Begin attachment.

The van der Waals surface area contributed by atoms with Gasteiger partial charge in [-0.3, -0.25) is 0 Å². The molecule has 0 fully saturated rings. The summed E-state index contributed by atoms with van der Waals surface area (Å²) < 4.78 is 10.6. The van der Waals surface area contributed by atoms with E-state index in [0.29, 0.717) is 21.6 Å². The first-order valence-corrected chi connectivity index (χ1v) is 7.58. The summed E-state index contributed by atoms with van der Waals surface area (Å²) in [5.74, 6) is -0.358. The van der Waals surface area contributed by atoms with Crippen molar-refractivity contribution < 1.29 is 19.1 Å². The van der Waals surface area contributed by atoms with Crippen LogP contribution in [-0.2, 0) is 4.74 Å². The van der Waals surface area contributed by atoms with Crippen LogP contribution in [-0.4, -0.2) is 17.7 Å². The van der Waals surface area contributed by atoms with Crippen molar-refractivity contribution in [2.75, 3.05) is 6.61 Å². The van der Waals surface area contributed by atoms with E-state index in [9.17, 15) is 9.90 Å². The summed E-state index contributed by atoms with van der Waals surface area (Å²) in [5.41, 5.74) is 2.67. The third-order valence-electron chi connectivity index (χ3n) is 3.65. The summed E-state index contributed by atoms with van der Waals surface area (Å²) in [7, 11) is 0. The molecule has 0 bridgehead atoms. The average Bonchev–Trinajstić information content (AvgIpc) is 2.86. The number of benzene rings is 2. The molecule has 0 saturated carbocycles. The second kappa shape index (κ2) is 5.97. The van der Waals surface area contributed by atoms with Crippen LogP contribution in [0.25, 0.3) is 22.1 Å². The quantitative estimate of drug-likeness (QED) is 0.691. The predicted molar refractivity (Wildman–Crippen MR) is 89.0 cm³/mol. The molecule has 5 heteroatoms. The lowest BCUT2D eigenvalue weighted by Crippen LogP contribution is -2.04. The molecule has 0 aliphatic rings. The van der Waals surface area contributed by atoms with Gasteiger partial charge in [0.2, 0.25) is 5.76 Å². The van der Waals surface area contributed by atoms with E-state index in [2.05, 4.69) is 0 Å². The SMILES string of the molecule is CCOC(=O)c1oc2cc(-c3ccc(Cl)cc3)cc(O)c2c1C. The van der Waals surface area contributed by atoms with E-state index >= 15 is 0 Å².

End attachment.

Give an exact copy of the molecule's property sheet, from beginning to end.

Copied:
The van der Waals surface area contributed by atoms with Gasteiger partial charge in [-0.3, -0.25) is 0 Å². The molecule has 0 fully saturated rings. The summed E-state index contributed by atoms with van der Waals surface area (Å²) < 4.78 is 10.6. The van der Waals surface area contributed by atoms with E-state index in [0.29, 0.717) is 21.6 Å². The first-order valence-corrected chi connectivity index (χ1v) is 7.58. The summed E-state index contributed by atoms with van der Waals surface area (Å²) in [5.74, 6) is -0.358. The van der Waals surface area contributed by atoms with Crippen molar-refractivity contribution < 1.29 is 19.1 Å². The van der Waals surface area contributed by atoms with Crippen LogP contribution in [-0.2, 0) is 4.74 Å². The van der Waals surface area contributed by atoms with Crippen LogP contribution in [-0.4, -0.2) is 17.7 Å². The van der Waals surface area contributed by atoms with Crippen molar-refractivity contribution in [2.75, 3.05) is 6.61 Å². The van der Waals surface area contributed by atoms with E-state index in [9.17, 15) is 9.90 Å². The summed E-state index contributed by atoms with van der Waals surface area (Å²) in [5.41, 5.74) is 2.67. The third-order valence-electron chi connectivity index (χ3n) is 3.65. The summed E-state index contributed by atoms with van der Waals surface area (Å²) in [7, 11) is 0. The molecule has 0 bridgehead atoms. The average Bonchev–Trinajstić information content (AvgIpc) is 2.86. The number of benzene rings is 2. The molecule has 0 saturated carbocycles. The second kappa shape index (κ2) is 5.97. The van der Waals surface area contributed by atoms with Crippen LogP contribution in [0.25, 0.3) is 22.1 Å². The quantitative estimate of drug-likeness (QED) is 0.691. The predicted molar refractivity (Wildman–Crippen MR) is 89.0 cm³/mol. The molecule has 5 heteroatoms. The lowest BCUT2D eigenvalue weighted by Crippen LogP contribution is -2.04. The molecule has 0 aliphatic rings. The van der Waals surface area contributed by atoms with Gasteiger partial charge in [0.2, 0.25) is 5.76 Å². The van der Waals surface area contributed by atoms with E-state index in [2.05, 4.69) is 0 Å². The SMILES string of the molecule is CCOC(=O)c1oc2cc(-c3ccc(Cl)cc3)cc(O)c2c1C. The van der Waals surface area contributed by atoms with E-state index >= 15 is 0 Å².